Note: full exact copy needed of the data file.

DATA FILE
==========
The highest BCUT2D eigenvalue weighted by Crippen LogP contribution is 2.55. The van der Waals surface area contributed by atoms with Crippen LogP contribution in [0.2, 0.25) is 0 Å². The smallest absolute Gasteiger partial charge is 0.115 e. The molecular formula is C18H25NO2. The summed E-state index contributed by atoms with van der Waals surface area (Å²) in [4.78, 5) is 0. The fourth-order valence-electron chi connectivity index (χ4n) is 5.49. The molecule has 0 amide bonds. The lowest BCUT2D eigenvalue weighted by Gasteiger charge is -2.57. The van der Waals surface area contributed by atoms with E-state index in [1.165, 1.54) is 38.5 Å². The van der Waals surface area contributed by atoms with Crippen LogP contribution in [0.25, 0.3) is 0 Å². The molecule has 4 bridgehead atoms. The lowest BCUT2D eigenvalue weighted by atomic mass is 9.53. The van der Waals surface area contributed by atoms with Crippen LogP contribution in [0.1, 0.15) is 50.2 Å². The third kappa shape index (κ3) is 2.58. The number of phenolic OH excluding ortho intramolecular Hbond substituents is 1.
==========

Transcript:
The highest BCUT2D eigenvalue weighted by Crippen LogP contribution is 2.55. The van der Waals surface area contributed by atoms with Crippen LogP contribution in [0.2, 0.25) is 0 Å². The smallest absolute Gasteiger partial charge is 0.115 e. The molecular formula is C18H25NO2. The summed E-state index contributed by atoms with van der Waals surface area (Å²) in [4.78, 5) is 0. The fourth-order valence-electron chi connectivity index (χ4n) is 5.49. The molecule has 0 amide bonds. The lowest BCUT2D eigenvalue weighted by Gasteiger charge is -2.57. The van der Waals surface area contributed by atoms with E-state index in [1.165, 1.54) is 38.5 Å². The van der Waals surface area contributed by atoms with Crippen LogP contribution in [0.25, 0.3) is 0 Å². The molecule has 4 bridgehead atoms. The lowest BCUT2D eigenvalue weighted by atomic mass is 9.53. The van der Waals surface area contributed by atoms with Crippen LogP contribution in [0.1, 0.15) is 50.2 Å². The third kappa shape index (κ3) is 2.58. The number of phenolic OH excluding ortho intramolecular Hbond substituents is 1.